The psalmist, having taught his people to look back with joy and praise on what God had done for him and them, here teaches them to look forward with faith, and hope, and prayer, upon what God would further do for them: The king rejoices in God (Ps. 21:1), and therefore we will be thankful; the king trusteth in God (21:7), therefore will we be encouraged. The joy and confidence of Christ our King is the ground of all our joy and confidence.
I. They are confident of the stability of David’s kingdom. Through the mercy of the Most High, and not through his own merit or strength, he shall not be moved. His prosperous state shall not be disturbed; his faith and hope in God, which are the stay of his spirit, shall not be shaken. The mercy of the Most High (the divine goodness, power, and dominion) is enough to secure our happiness, and therefore our trust in that mercy should be enough to silence all our fears. God being at Christ’s right hand in his sufferings (Ps. 16:8) and he being at God’s right hand in his glory, we may be sure he shall not, he cannot, be moved, but continues ever.
II. They are confident of the destruction of all the impenitent implacable enemies of David’s kingdom. The success with which God had blessed David’s arms hitherto was an earnest of the rest which God would give him from all his enemies round about, and a type of the total overthrow of all Christ’s enemies who would not have him to reign over them. Observe, 1. The description of his enemies. They are such as hate him, Ps. 21:8. They hated David because God had set him apart for himself, hated Christ because they hated the light; but both were hated without any just cause, and in both God was hated, Jn. 15:23, Jn. 15:25. 2. The designs of his enemies (Ps. 21:11): They intended evil against thee, and imagined a mischievous device; they pretended to fight against David only, but their enmity was against God himself. Those that aimed to un-king David aimed, in effect, to un-God Jehovah. What is devised and designed against religion, and against the instruments God raises up to support and advance it, is very evil and mischievous, and God takes it as devised and designed against himself and will so reckon for it. (3.) The disappointment of them: “They devise what they are not able to perform,” Ps. 21:11. Their malice is impotent, and they imagine a vain thing, Ps. 2:1. (4.) The discovery of them (Ps. 21:8): “Thy hand shall find them out. Though ever so artfully disguised by the pretences and professions of friendship, though mingled with the faithful subjects of this kingdom and hardly to be distinguished from them, though flying from justice and absconding in their close places, yet thy hand shall find them out wherever they are.” There is no escaping God’s avenging eye, no going out of the reach of his hand; rocks and mountains will be no better shelter at last than fig-leaves were at first. (5.) The destruction of them; it will be an utter destruction (Lk 19:27); they shall be swallowed up and devoured, Ps. 21:9. Hell, the portion of all Christ’s enemies, is the complete misery both of body and soul. Their fruit and their seed shall be destroyed, Ps. 21:10. The enemies of God’s kingdom, in every age, shall fall under the same doom, and the whole generation of them will at last be rooted out, and all opposing rule, principality, and power, shall be put down. The arrows of God’s wrath shall confound them and put them to flight, being levelled at the face of them, Ps. 21:12. That will be the lot of daring enemies that face God. The fire of God’s wrath will consume them (PS. 21:9); they shall not only be cast into a furnace of fire (Mt. 13:42), but he shall make them themselves as a fiery oven or furnace; they shall be their own tormentors; the reflections and terrors of their own consciences will be their hell. Those that might have had Christ to rule and save them, but rejected him and fought against him, shall find that even the remembrance of that will be enough to make them, to eternity, a fiery oven to themselves: it is the worm that dies not.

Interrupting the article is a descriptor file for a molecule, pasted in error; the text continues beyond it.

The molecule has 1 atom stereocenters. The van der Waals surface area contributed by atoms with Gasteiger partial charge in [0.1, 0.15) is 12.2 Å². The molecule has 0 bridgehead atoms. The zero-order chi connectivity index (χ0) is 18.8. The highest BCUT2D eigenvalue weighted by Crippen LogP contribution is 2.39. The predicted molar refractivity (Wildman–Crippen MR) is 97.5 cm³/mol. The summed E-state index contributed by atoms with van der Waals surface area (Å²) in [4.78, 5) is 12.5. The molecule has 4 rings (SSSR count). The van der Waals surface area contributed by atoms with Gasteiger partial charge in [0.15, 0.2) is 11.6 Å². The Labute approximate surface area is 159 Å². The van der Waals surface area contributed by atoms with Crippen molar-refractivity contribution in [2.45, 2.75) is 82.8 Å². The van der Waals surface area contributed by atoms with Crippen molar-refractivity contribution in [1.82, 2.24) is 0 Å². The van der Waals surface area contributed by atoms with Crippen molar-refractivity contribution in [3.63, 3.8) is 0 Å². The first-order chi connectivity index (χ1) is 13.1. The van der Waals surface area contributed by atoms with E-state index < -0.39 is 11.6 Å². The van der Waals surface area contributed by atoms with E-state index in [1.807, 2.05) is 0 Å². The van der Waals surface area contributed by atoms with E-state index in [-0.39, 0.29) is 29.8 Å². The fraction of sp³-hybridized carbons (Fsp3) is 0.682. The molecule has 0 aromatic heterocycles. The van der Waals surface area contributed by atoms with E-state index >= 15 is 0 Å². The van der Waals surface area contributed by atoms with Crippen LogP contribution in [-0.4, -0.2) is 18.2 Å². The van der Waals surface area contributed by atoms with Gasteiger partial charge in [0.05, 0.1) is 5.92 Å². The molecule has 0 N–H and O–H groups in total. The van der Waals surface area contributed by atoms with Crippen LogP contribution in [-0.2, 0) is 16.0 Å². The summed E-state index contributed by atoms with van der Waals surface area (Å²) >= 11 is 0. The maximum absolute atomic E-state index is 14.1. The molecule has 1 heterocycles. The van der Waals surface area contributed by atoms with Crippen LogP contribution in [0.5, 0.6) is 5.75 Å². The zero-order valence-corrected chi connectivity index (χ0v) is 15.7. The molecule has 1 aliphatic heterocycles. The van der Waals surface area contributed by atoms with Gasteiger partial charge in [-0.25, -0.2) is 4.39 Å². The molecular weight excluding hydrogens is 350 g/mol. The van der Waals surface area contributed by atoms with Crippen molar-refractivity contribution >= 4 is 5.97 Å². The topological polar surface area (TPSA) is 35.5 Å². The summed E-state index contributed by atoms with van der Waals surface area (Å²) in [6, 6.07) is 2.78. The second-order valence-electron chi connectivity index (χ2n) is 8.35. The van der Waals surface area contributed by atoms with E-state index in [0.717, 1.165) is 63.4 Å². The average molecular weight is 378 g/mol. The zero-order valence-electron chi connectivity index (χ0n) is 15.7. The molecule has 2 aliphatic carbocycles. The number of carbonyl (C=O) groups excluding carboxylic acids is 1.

III. In this confidence they beg of God that he would still appear for his anointed (Ps. 21:13), that he would act for him in his own strength, by the immediate operations of his power as Lord of hosts and Father of spirits, making little use of means and instruments. And, 1. Hereby he would exalt himself and glorify his own name. “We have but little strength, and are not so active for thee as we should be, which is our shame; Lord, take the work into thy own hands, do it, without us, and it will be thy glory.” 2. Hereupon they would exalt him: “So will we sing, and praise thy power, the more triumphantly.” The less God has of our service when a deliverance is in the working the more he must have of our praises when it is wrought without us.
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